Turmoil finds its way into Bunny Mountain Market when Choi tells Tamako that she is the bride for the prince that Dera has been searching for all this time. Like with most things Tamako is relatively unphased by the news and expresses doubts that she is actually the prince’s bride. To her it is no big deal, and she goes about her days as though nothing has changed. The people around her, however, are thrown into a state of confusion as they suddenly find themselves faced with the prospect of Tamako leaving and torn between their desire to see Tamako happy and to not see her leave.
Mochizou is heartbroken by the idea of losing Tamako without ever getting the chance to confess his feelings. Tamako’s dad is in denial about the day he knew he would have to face eventually, but has come too soon. Tamako’s friends are shocked by the prospect of a sudden change to their adolescent lives that probably never crossed their minds before. The market gossips and holds meetings about Tamako and what she should. However, while everyone frets and tries to come to terms with what is happening, the question of what Tamako actually wants remains unanswered.
Despite how shaken everyone is around her about the business with the prince, Tamako’s thoughts are somewhere else entirely. After what could only be years of shopping that market, Tamako has finally acquired the necessary amount of points to receive the medal of the market. It is a goal that she has been working towards for a long time and she is overjoyed to reach it. To her it is a big deal, but in the midst of everything else, almost no one takes notice.
Everyone in the market wants Tamako to find happiness, but no one actually stops to ask Tamako about what she wants or what she intends to do. Nor does anyone even consider asking her or consider what her feelings might be in all of this. There’s no question that the people around Tamako love her, but in their determination to see her off with a smile, they have forgotten something important. And that is Tamako’s own feelings about the whole development.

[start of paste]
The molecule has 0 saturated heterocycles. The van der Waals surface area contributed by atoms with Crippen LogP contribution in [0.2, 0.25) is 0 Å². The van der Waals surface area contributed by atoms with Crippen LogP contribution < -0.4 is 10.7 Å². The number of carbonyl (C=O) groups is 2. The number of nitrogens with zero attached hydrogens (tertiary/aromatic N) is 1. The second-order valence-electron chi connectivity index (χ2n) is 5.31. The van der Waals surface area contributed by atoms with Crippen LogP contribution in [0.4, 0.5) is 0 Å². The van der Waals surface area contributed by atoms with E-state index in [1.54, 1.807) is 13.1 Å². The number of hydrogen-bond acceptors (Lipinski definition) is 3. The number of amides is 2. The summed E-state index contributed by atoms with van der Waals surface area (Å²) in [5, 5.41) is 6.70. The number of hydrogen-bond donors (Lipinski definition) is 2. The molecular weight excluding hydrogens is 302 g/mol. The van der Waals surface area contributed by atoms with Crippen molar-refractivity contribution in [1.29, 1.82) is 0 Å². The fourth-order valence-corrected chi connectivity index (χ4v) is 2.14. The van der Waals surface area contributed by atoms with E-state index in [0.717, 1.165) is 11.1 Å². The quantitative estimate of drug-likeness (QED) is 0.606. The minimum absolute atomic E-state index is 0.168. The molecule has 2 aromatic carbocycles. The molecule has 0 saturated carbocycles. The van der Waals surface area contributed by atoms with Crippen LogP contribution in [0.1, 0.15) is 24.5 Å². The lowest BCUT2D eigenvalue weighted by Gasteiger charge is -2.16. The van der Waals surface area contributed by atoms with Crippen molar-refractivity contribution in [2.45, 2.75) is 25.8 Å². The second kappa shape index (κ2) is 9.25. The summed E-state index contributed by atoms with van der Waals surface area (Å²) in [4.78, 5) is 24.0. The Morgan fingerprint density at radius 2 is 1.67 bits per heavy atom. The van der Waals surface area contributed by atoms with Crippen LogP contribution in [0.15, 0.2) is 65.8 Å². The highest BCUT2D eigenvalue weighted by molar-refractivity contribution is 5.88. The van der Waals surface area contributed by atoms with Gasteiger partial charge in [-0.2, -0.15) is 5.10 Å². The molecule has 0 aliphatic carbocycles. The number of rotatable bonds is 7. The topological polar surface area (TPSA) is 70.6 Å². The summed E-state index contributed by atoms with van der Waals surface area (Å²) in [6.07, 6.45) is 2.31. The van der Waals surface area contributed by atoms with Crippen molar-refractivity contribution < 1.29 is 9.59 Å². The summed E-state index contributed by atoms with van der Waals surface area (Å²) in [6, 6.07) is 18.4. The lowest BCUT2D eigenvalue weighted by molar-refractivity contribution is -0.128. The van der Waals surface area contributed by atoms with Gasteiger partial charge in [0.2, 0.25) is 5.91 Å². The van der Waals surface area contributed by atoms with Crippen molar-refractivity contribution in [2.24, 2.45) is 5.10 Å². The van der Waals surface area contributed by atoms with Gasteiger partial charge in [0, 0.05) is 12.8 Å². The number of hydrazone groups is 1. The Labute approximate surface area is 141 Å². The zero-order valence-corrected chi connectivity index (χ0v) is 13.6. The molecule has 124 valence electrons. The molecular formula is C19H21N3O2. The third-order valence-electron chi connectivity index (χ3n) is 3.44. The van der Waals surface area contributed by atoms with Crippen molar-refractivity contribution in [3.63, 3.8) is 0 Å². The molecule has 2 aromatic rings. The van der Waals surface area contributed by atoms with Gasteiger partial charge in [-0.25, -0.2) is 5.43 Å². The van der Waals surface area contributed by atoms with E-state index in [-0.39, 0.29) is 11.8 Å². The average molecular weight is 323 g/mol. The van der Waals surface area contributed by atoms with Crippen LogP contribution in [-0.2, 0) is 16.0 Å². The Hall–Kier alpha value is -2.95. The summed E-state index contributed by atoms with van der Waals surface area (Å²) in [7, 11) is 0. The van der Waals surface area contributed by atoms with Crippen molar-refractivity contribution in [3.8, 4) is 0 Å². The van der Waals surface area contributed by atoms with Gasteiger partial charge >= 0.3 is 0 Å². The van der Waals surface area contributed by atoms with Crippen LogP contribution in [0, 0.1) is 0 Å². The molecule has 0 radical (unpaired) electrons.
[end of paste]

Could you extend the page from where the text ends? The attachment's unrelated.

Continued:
The desire to see Tamako off happily and have her find her own happiness is understandable, but it is also rooted in a concern for themselves. Everyone is focused on their own feelings about Tamako leaving without actually stopping to think about whether she is actually leaving or not. And in jumping to conclusion about what Tamako wants or intends to do, the people around her only manage to distance her. Instead of everyone putting pressure on her with their own assumptions, what Tamako needs is some time to think and maybe even someone to talk to about the situation. Unfortunately, nobody around Tamako is able to support her in that way and if she ends up leaving then the people in the market are partially responsible for pushing her away.
Love isn’t just about wishing the best for someone; it is also about supporting that person and being there for them when they need it, and considering their feelings, even if it is an inconvenience.